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On the Way to the Top of the World

Ladakh-128The minute we left Leh the road started climbing, zigzagging endlessly to the highest point we both have ever been: Khardung La, the highest motorable pass in the world at 5.602 meters / 18.380 feet. At the foot of the mountain we passed Gangla Village, a wide ribbon of grass and fields that spreads over the semi-flat terrain. Not the last bit of green on the way to the top, but the largest one. Even in this high altitude desert, once in a while small patches of grass run down a slope, nourished by tiny streams gushing straight from the bowels of the mountain. Continue Reading →

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Adding Another Hospital

Gilles at the hospital in Leh, Ladakh

Gilles at the hospital in Leh, Ladakh

Vietnam… Cuba… Cambodia… China… Uganda… And now Ladakh! On our third day Gilles had difficulties breathing and a splitting headache. Luckily we were in Leh, the capital.

At Leh hospital, the large crowd in front of the registration office was disheartening. We would never get admitted was our first thought. The taxi driver who took us to the hospital judged the situation within seconds. He dove into the mass and returned with a piece of paper: Our registration, but in HIS name, as we found out later. Of course this friendly chap did not know our names and was only trying his best… Continue Reading →

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Dalai Lama Is Coming

Domchot at Likir Monastery or Likir Gompa, with monks singing all day long, Ladakh, Jammu & Kashmnir, India

On our third day in Leh, the city was buzzing and eventually came to a standstill. The Dalai Lama is coming! Everybody was running down to the big roundabout near the petrol station – this is where the convoy had to pass through on the way from the airport to the Dalai Lama’s retreat Buddha Garden. Continue Reading →

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Monastery Hopping

Thikse Monastery or Thikse Gompa, Ladakh, Jammu & Kashmnir, India

Thikse Monastery or Thikse Gompa, Ladakh, Jammu & Kashmnir, India

Despite Our initial plan was to take it easy the first two days in Leh and get our bodies used to the 3.500 meters. But we simply could not resist. We rented a semi-automatic 125cc motorbike (Gilles has some experience with those) and off we went to see the monasteries around Leh. Another plan that failed was to leave so early that we would be able to attend the Puja (religious ceremony) at Thiksey Monastery at 06:00 am. By the time we reached Thiksey the ceremony was almost over and the steep climb up to the monastery added another question mark to this undertaking. Most discouraging though were the busses on the small parking lot. This meant quite a crowd visiting the Puja and the last thing we wanted in our photos were tourists taking photos of monks. So we decided to move on. Continue Reading →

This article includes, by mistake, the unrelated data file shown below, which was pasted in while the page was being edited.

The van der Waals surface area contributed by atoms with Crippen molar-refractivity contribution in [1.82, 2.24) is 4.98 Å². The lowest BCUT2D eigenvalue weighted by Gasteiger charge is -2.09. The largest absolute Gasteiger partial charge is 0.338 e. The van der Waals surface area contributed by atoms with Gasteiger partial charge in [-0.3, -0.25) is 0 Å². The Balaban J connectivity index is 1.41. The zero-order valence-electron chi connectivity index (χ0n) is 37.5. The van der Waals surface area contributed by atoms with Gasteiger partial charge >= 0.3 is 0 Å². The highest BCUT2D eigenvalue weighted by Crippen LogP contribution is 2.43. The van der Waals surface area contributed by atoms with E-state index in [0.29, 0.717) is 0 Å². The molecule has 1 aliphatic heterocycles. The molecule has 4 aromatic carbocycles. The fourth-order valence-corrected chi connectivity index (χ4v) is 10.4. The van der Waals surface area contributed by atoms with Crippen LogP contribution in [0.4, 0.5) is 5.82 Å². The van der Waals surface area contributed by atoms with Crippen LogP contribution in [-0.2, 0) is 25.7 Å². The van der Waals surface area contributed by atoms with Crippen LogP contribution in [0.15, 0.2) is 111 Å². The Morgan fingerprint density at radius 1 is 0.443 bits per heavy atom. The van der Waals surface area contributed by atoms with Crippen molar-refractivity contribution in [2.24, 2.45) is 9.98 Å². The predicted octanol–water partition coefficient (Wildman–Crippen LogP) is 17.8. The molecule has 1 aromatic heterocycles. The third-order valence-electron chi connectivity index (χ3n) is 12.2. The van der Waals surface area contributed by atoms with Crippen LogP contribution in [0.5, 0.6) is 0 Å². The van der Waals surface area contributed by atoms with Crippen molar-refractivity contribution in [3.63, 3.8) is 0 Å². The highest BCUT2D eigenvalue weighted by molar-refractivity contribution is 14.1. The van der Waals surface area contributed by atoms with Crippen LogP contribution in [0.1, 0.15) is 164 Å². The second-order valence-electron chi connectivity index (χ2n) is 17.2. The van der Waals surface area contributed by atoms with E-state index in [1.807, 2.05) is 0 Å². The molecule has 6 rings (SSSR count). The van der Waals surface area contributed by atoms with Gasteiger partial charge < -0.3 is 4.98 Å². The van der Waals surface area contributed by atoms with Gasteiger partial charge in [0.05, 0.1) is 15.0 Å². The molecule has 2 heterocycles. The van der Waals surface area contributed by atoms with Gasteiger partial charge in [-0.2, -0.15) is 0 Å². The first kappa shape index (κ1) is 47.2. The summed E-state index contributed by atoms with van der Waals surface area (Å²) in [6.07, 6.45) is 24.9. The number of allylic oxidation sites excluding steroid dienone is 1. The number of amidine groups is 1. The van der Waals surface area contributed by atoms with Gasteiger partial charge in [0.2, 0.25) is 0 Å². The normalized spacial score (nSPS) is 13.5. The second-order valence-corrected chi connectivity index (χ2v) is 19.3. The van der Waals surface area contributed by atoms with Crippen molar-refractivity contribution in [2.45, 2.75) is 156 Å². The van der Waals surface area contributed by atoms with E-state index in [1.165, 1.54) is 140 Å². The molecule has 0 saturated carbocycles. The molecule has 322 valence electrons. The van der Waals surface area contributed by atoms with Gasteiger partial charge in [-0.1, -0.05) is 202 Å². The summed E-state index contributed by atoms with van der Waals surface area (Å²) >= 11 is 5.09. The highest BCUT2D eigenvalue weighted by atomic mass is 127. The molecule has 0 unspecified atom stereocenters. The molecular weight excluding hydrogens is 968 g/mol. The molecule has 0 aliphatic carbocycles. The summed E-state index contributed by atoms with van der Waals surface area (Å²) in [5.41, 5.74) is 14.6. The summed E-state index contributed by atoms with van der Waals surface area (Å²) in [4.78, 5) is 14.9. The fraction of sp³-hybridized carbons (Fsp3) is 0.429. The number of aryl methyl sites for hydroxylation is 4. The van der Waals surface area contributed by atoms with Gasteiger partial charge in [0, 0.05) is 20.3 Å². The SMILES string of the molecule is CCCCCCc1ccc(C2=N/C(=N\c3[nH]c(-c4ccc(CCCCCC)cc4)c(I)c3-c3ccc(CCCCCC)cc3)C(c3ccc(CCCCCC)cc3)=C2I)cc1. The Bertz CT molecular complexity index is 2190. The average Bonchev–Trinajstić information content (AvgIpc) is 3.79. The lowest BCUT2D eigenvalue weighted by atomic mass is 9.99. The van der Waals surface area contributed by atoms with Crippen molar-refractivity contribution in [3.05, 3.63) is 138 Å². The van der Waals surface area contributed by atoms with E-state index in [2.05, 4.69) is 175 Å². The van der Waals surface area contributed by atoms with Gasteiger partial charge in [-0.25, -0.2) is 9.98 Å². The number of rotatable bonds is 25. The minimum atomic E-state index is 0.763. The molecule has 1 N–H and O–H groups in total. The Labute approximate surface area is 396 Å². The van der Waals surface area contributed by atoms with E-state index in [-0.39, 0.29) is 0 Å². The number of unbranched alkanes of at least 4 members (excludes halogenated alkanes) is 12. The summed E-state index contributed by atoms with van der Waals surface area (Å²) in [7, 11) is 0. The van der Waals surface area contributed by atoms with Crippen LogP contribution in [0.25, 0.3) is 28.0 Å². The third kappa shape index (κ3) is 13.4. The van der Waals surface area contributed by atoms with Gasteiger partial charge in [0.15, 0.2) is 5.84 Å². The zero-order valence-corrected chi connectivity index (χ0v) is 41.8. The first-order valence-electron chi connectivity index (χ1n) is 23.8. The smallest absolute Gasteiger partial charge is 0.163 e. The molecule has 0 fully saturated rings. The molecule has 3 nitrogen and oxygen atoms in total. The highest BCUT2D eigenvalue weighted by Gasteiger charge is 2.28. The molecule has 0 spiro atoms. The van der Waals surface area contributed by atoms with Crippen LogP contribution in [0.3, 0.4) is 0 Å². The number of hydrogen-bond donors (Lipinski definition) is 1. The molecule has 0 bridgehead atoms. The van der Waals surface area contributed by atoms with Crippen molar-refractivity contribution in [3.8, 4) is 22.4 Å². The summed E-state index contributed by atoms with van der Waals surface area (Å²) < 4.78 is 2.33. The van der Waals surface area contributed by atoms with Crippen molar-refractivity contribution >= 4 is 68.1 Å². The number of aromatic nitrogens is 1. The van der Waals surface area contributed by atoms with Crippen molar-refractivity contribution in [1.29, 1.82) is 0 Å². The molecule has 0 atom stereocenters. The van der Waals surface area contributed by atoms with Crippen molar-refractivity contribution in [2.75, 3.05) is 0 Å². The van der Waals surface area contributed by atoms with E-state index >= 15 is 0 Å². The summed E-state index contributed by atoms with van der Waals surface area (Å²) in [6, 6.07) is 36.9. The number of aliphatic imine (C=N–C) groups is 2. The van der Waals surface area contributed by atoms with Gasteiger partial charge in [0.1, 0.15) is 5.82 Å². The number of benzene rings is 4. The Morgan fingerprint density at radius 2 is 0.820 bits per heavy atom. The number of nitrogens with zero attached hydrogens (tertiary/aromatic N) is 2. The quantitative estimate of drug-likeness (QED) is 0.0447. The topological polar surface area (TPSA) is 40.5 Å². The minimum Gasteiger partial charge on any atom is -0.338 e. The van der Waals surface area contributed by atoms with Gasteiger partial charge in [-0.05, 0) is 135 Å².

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Leh – A Mess of a Hub

Man selling pruning knifes in the market of Leh, Ladakh, India

Man selling pruning knifes in the market of Leh, Ladakh, India

Friends had recommended the Oriental Hotel, which was a 20 minute walk from the center, at the very end of Changspar Road, the touristic epicenter of Leh. Luckily, they had room for us. And what a room! On the top floor with a view that was worth every of the 1.800 Rupees / 24 Euro! We were so happy to be there… To be away from the center of Leh was a priority. This place – jam-packed with honking cars, hotels, guesthouses, tour operators, souvenir shops, restaurants offering Chinese – Indian – Italian – Israeli – Korean cuisine and zillions of tourists milling in-between – was simply too much! Continue Reading →

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Kargil to Leh Highway